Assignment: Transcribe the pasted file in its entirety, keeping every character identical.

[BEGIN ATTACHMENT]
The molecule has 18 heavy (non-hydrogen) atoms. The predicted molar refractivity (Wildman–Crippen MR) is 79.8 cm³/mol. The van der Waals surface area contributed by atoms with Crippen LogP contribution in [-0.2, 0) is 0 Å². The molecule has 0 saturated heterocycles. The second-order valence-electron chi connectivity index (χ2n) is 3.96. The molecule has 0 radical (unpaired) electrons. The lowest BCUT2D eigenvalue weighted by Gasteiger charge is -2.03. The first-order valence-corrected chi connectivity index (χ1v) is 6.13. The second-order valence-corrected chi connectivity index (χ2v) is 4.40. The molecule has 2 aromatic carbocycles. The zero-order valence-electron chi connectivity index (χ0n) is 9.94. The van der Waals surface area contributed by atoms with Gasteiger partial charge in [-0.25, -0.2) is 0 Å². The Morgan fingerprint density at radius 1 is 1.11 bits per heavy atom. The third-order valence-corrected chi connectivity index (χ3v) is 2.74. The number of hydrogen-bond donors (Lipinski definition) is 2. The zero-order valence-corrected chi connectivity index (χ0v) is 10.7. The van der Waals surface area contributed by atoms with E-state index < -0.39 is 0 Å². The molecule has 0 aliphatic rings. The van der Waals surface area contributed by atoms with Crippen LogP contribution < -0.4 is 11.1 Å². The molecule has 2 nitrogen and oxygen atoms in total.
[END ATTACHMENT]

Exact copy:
The molecule has 18 heavy (non-hydrogen) atoms. The predicted molar refractivity (Wildman–Crippen MR) is 79.8 cm³/mol. The van der Waals surface area contributed by atoms with Crippen LogP contribution in [-0.2, 0) is 0 Å². The molecule has 0 saturated heterocycles. The second-order valence-electron chi connectivity index (χ2n) is 3.96. The molecule has 0 radical (unpaired) electrons. The lowest BCUT2D eigenvalue weighted by Gasteiger charge is -2.03. The first-order valence-corrected chi connectivity index (χ1v) is 6.13. The second-order valence-corrected chi connectivity index (χ2v) is 4.40. The molecule has 2 aromatic carbocycles. The zero-order valence-electron chi connectivity index (χ0n) is 9.94. The van der Waals surface area contributed by atoms with Gasteiger partial charge in [-0.25, -0.2) is 0 Å². The Morgan fingerprint density at radius 1 is 1.11 bits per heavy atom. The third-order valence-corrected chi connectivity index (χ3v) is 2.74. The number of hydrogen-bond donors (Lipinski definition) is 2. The zero-order valence-corrected chi connectivity index (χ0v) is 10.7. The van der Waals surface area contributed by atoms with E-state index < -0.39 is 0 Å². The molecule has 0 aliphatic rings. The van der Waals surface area contributed by atoms with Crippen LogP contribution < -0.4 is 11.1 Å². The molecule has 2 nitrogen and oxygen atoms in total.